Can you say it?
I am emotionally attached to the negativity in my past. That attachment to interferes with my present day life as an adult.
I remember, it was 25 years ago when I first entered therapy. I interviewed several therapists and agreed to work with them upon satisfaction of one condition – that we do NOT talk about my past.
Can you imagine?
One therapist asked, “What if your past is affecting your life today?”
“What if it isn’t?” I snapped back. “Then we just wasted time talking about something that doesn’t matter. Either you can help me feel better or not, so can you?”
He declined the opportunity.
I was 23 years old, so that’s understandable. In fact, developmentally speaking, it makes sense for 20-somethings to move away from the past, headstrong into the future.
As we grow older, more experienced and established into adult life, however, it becomes important for most people to stop denying the impact of the past and really learn let go.
You cannot let go of what you don’t realize you are hanging onto.
So, let’s look at the signs of a past that still haunts the present. Here are my top 10 signs that you are attached to negativity in your past:
1. You won’t talk about it.
If you are ok with the positive and negative in your past, you don’t mind discussing it, when and where appropriate.
Your romantic partner, therapist, good friends and relatives who care about you…these are all people with whom you could be sharing your past and the lessons learned.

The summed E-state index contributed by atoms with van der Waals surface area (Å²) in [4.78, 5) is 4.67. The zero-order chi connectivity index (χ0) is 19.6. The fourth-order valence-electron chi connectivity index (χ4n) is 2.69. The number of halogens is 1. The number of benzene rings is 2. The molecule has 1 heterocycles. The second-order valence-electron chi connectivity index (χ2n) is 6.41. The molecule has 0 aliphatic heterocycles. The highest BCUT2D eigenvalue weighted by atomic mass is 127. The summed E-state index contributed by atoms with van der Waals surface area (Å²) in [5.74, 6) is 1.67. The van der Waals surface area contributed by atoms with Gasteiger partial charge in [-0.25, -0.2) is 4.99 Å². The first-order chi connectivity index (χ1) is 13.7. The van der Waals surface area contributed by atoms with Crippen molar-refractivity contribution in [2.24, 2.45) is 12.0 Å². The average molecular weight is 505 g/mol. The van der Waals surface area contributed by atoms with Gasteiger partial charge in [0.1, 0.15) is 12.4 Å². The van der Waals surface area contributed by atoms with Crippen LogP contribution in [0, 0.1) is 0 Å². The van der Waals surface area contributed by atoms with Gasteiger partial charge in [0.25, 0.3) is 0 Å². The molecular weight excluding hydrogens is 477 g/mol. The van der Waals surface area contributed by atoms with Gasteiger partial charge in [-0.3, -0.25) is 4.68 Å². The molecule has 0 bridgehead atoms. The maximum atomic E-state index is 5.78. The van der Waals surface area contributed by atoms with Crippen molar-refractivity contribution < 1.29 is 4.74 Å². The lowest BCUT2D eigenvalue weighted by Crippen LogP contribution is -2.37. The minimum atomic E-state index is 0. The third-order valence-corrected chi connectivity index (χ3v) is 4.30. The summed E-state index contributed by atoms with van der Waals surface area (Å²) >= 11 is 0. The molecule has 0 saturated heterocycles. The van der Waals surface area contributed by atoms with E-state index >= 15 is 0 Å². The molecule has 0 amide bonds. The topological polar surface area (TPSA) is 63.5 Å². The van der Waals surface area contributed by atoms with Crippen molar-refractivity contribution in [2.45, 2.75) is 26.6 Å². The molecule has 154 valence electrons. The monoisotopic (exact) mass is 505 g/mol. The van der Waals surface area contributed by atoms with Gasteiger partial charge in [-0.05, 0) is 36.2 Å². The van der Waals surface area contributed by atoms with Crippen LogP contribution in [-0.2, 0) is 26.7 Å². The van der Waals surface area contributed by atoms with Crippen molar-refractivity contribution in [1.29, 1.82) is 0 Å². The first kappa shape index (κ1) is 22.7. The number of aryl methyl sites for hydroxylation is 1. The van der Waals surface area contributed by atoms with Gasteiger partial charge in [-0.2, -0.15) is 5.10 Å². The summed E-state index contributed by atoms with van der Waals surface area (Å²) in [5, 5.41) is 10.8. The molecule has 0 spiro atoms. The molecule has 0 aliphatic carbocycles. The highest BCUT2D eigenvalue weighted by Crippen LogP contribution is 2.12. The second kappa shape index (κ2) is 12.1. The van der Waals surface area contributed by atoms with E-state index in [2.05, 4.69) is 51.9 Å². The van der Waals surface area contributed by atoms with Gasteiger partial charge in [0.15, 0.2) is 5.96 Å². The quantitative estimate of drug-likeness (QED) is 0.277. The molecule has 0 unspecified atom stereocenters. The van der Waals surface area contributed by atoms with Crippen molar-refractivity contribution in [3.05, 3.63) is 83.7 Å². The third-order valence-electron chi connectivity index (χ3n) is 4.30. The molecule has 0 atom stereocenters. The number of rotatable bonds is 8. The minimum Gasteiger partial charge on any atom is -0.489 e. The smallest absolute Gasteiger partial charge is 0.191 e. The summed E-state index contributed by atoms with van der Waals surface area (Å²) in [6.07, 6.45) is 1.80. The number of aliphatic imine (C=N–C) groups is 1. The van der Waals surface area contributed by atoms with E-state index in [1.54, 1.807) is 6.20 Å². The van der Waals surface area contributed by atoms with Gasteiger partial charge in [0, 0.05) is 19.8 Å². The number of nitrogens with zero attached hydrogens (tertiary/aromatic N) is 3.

2. You get those old, familiar feelings.
Vague feelings of pain and grief, resentment and fear still haunt people who are attached to the past. These unresolved feelings can appear anytime, in response to an outside situation or to your own thoughts.
For me it was a consistent, queasy feeling of dread in my gut, as if something were about to go wrong, continually. Regardless of how successful I was, I still felt uneasy most of the time.
You’re probably very familiar with these feelings, as they have been with you for a long, long time. They won’t go away until you emotionally square yourself with the past.
3. You can’t be yourself around your family of origin.
When you visit family, you hold back who you are by conforming to the old family expectations. This may involve remaining quiet or acting out or avoiding topics that you would nornally love to talk about. The point is, you act differently or feel you cannot be who you are in everyday life.
It’s a sign that you are conforming to old expectations, usually out of fear of disapproval, criticism or ridicule.
4. You fear disapproval in general.
Sometimes the family’s disapproval generalizes. When it does, you project your fear of disapproval onto other people; friends, romantic partners and even strangers.
This general fear of disapproval has roots in the original family dynamic.